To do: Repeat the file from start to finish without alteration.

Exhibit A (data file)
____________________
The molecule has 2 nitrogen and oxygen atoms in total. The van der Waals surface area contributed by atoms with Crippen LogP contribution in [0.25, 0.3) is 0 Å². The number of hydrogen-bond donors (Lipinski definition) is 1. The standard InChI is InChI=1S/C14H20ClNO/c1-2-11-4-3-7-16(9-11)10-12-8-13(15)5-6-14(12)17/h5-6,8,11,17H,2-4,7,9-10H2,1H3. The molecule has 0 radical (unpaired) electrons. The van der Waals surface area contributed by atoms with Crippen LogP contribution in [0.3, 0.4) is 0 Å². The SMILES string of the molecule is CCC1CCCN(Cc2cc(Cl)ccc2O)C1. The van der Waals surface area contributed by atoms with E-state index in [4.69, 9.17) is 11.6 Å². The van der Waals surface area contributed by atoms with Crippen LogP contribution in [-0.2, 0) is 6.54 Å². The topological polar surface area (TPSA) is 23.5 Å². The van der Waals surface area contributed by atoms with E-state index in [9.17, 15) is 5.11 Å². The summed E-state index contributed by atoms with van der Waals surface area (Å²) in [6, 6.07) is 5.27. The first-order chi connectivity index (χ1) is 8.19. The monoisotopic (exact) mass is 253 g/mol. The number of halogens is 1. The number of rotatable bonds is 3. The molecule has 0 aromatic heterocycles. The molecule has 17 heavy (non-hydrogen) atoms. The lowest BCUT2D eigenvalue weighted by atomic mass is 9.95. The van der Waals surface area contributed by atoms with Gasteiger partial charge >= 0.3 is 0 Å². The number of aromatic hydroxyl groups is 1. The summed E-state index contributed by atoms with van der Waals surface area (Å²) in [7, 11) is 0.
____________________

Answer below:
The molecule has 2 nitrogen and oxygen atoms in total. The van der Waals surface area contributed by atoms with Crippen LogP contribution in [0.25, 0.3) is 0 Å². The number of hydrogen-bond donors (Lipinski definition) is 1. The standard InChI is InChI=1S/C14H20ClNO/c1-2-11-4-3-7-16(9-11)10-12-8-13(15)5-6-14(12)17/h5-6,8,11,17H,2-4,7,9-10H2,1H3. The molecule has 0 radical (unpaired) electrons. The van der Waals surface area contributed by atoms with Crippen LogP contribution in [0.3, 0.4) is 0 Å². The SMILES string of the molecule is CCC1CCCN(Cc2cc(Cl)ccc2O)C1. The van der Waals surface area contributed by atoms with E-state index in [4.69, 9.17) is 11.6 Å². The van der Waals surface area contributed by atoms with Crippen LogP contribution in [-0.2, 0) is 6.54 Å². The topological polar surface area (TPSA) is 23.5 Å². The van der Waals surface area contributed by atoms with E-state index in [9.17, 15) is 5.11 Å². The summed E-state index contributed by atoms with van der Waals surface area (Å²) in [6, 6.07) is 5.27. The first-order chi connectivity index (χ1) is 8.19. The monoisotopic (exact) mass is 253 g/mol. The number of halogens is 1. The number of rotatable bonds is 3. The molecule has 0 aromatic heterocycles. The molecule has 17 heavy (non-hydrogen) atoms. The lowest BCUT2D eigenvalue weighted by atomic mass is 9.95. The van der Waals surface area contributed by atoms with Gasteiger partial charge >= 0.3 is 0 Å². The number of aromatic hydroxyl groups is 1. The summed E-state index contributed by atoms with van der Waals surface area (Å²) in [7, 11) is 0.